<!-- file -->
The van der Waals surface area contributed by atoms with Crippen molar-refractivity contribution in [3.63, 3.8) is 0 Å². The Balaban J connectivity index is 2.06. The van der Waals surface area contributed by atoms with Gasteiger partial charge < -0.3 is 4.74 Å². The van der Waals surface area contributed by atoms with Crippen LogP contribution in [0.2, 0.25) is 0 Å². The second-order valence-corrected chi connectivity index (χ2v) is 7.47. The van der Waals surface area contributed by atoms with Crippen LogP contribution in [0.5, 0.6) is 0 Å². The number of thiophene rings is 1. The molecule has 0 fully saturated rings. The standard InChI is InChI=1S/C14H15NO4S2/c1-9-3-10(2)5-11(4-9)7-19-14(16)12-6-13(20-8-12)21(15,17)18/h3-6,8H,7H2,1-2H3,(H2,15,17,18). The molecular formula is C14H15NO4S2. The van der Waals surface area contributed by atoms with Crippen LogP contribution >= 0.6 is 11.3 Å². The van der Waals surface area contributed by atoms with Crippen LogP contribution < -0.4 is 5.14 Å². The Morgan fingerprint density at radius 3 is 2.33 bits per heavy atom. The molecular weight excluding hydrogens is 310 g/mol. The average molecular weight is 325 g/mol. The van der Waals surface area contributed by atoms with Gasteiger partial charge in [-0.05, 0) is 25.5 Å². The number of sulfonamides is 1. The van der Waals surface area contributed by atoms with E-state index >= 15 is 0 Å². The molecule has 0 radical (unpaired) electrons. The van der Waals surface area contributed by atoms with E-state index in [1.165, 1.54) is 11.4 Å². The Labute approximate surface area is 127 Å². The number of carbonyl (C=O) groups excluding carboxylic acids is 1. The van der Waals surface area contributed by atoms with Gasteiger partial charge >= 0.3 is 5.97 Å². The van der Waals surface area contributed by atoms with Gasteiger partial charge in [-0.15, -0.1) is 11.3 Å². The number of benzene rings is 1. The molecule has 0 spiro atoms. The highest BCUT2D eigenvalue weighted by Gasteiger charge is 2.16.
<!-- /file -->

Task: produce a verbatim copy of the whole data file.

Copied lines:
The van der Waals surface area contributed by atoms with Crippen molar-refractivity contribution in [3.63, 3.8) is 0 Å². The Balaban J connectivity index is 2.06. The van der Waals surface area contributed by atoms with Gasteiger partial charge < -0.3 is 4.74 Å². The van der Waals surface area contributed by atoms with Crippen LogP contribution in [0.2, 0.25) is 0 Å². The second-order valence-corrected chi connectivity index (χ2v) is 7.47. The van der Waals surface area contributed by atoms with Crippen LogP contribution in [0.5, 0.6) is 0 Å². The number of thiophene rings is 1. The molecule has 0 fully saturated rings. The standard InChI is InChI=1S/C14H15NO4S2/c1-9-3-10(2)5-11(4-9)7-19-14(16)12-6-13(20-8-12)21(15,17)18/h3-6,8H,7H2,1-2H3,(H2,15,17,18). The molecular formula is C14H15NO4S2. The van der Waals surface area contributed by atoms with Crippen LogP contribution >= 0.6 is 11.3 Å². The van der Waals surface area contributed by atoms with Crippen LogP contribution < -0.4 is 5.14 Å². The Morgan fingerprint density at radius 3 is 2.33 bits per heavy atom. The molecular weight excluding hydrogens is 310 g/mol. The average molecular weight is 325 g/mol. The van der Waals surface area contributed by atoms with Gasteiger partial charge in [-0.05, 0) is 25.5 Å². The number of sulfonamides is 1. The van der Waals surface area contributed by atoms with E-state index >= 15 is 0 Å². The molecule has 0 radical (unpaired) electrons. The van der Waals surface area contributed by atoms with E-state index in [1.165, 1.54) is 11.4 Å². The Labute approximate surface area is 127 Å². The number of carbonyl (C=O) groups excluding carboxylic acids is 1. The van der Waals surface area contributed by atoms with Gasteiger partial charge >= 0.3 is 5.97 Å². The van der Waals surface area contributed by atoms with Gasteiger partial charge in [-0.15, -0.1) is 11.3 Å². The number of benzene rings is 1. The molecule has 0 spiro atoms. The highest BCUT2D eigenvalue weighted by Gasteiger charge is 2.16.